and to some extent, hulu, netflix and some of the other over the top services you're seeing. perhaps even something like a showtime that's a little more niche. >> rep it seems they are excited to have them included in the packages, to earn money from consumers on whatever platform they're watching. julia boorstin in los angeles. walking away from the takeover of hershey's. the maker of oreo cookies has ended talks with hershey's regarding a potential acquisition, adding it was disappointed with the outcome. hershey's rejected the $23 billion bid back in june. mond lease was down to 3304 and rose following news but the really reaction was at hershey's, which saw its shares plunge in the extended session after finishing the regular day up margin antito 1167.
valiant find itself in yet another legal battle, sued today by people who bought its medications, alleging they were overcharged because of the company's ties to the troubled mail-order pharmacy, philador. the plaintiffs are seeking con tensetory and triple damages. shares fell nearly 2% to $30.25. american airlines said its president, j. scott kirby, is stepping down to join united continental in the same capacity. american's chief operating officer, robert icum will take over as president. shares up 8 cents to 46.95. shares of american fell to 36.17. citing rising competition and concerns, action i don't know capital management gave netflix a sell rating at a price target of $80. the firm also said diminishing pricing power and uptick in content costs will be a headwind for netflix, potentially
impacting subscriber growth. shares down just a fraction to 97.30. building materials company usg corporation will sell its product distribution business to abc supply for more than $6.5 million. that deal will allow usg to trim debt and shift its focus to manufacturing. the company also said it will consider offering dividend payments once again. shares rose more than 6.5% to 29.93. and after a three-year long investigation, the european commission is expected to rule tomorrow that apple received illegal state aid from ireland. that's according to multiple reports. if the tech giant's tax arrangements with that country are found to be illegal, apple could face a hefty tax penalty. shares were down 12 cents to 6 golf made its first appearance in the recently cdc olympics for the first time in more than a sen decree. and now golf legend hopes to use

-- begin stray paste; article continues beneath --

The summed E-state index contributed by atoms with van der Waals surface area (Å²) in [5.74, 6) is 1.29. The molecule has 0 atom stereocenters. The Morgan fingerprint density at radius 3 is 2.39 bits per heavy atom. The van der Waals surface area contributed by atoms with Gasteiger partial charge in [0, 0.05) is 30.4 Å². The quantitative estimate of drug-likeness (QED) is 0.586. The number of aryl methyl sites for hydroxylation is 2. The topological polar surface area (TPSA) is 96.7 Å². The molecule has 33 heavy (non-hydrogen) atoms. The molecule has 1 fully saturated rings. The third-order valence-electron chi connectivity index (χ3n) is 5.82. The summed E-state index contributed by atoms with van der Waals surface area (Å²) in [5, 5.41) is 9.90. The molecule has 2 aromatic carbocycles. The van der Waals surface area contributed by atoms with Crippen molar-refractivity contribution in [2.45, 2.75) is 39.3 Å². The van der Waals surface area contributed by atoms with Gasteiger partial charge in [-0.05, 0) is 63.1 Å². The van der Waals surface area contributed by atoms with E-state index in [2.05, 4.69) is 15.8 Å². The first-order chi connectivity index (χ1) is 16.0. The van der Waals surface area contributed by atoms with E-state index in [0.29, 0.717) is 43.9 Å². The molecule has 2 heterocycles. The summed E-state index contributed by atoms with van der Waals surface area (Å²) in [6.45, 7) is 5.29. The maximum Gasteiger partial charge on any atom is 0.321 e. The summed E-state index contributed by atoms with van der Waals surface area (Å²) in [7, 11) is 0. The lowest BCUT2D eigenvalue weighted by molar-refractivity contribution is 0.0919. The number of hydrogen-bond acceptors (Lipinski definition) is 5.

that renewed excitement to benefit children's charities around the world. dom chu has more from new york. >> reporter: the summer may be drawing to a close, but that doesn't mean the game of golf is showing any signs of slowing do. with the olympics just barely in the rear-view mirror, some of the best players in the world are gathering just north of new york city in this year's barronburg gary player invitational. th event hosted by gary player, and benefits charities around the world geared toward the education of underprivileged youth. through his foundation's golf and charity events, he's raised $62 million to date, and has a goal of reaching $100 million by the year 2025. >> if i was running the pga, i would insist or ask my players, two players from every state to go along twice a year to a school of your choice, and talk to the kids and show these kids
what great efforts these golfers are. >> reporte they are hoping to raise more funds for worthy causes and with golf taking the world stage at this year's olympic games in rio, some of the greatest players in the history of t game are calling olympic golf a huge success. >> at first, i wasn't very much of in favor of the golf in the olympics. what changed my mind is the number of people who came out and watched it there in rio. they only have 20,000 golfers in rio and they had 15,000 people come out and watch golf in rio in the olympics. so if that's any indication of what golf in the olympics has done for the inspiration of people to at least follow golf, you know, i think it's a very big plus. >> reporter: now the attention turns to whether golf can keep up the momentum. we've got the ryder cup coming up this fall, which happens every two years, and the best american golfers versus the best european golfers and it's all about bringing more people to the game, especially the female golfers. >> i'm such a big fan of the ladies' golf. i cannot tell you. watching them play in the